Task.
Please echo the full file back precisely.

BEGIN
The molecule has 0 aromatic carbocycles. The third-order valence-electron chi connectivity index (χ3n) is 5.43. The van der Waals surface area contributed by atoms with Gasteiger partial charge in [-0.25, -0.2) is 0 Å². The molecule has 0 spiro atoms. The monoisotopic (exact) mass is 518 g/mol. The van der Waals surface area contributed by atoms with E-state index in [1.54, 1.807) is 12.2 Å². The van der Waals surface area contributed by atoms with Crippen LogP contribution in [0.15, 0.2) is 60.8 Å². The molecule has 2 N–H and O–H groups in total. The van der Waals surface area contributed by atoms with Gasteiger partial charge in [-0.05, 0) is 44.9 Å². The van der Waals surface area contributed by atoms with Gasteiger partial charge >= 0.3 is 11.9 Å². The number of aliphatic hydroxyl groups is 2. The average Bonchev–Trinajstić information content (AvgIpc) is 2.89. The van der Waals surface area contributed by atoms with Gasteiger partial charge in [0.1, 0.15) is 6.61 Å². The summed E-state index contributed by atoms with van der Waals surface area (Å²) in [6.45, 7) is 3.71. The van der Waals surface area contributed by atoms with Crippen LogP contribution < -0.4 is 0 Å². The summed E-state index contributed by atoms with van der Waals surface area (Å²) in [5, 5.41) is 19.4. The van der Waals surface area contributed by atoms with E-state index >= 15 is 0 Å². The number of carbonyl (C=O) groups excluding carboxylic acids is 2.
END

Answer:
The molecule has 0 aromatic carbocycles. The third-order valence-electron chi connectivity index (χ3n) is 5.43. The van der Waals surface area contributed by atoms with Gasteiger partial charge in [-0.25, -0.2) is 0 Å². The molecule has 0 spiro atoms. The monoisotopic (exact) mass is 518 g/mol. The van der Waals surface area contributed by atoms with E-state index in [1.54, 1.807) is 12.2 Å². The van der Waals surface area contributed by atoms with Crippen LogP contribution in [0.15, 0.2) is 60.8 Å². The molecule has 2 N–H and O–H groups in total. The van der Waals surface area contributed by atoms with Gasteiger partial charge in [-0.05, 0) is 44.9 Å². The van der Waals surface area contributed by atoms with Gasteiger partial charge >= 0.3 is 11.9 Å². The number of aliphatic hydroxyl groups is 2. The average Bonchev–Trinajstić information content (AvgIpc) is 2.89. The van der Waals surface area contributed by atoms with Gasteiger partial charge in [0.1, 0.15) is 6.61 Å². The summed E-state index contributed by atoms with van der Waals surface area (Å²) in [6.45, 7) is 3.71. The van der Waals surface area contributed by atoms with Crippen LogP contribution < -0.4 is 0 Å². The summed E-state index contributed by atoms with van der Waals surface area (Å²) in [5, 5.41) is 19.4. The van der Waals surface area contributed by atoms with E-state index >= 15 is 0 Å². The number of carbonyl (C=O) groups excluding carboxylic acids is 2.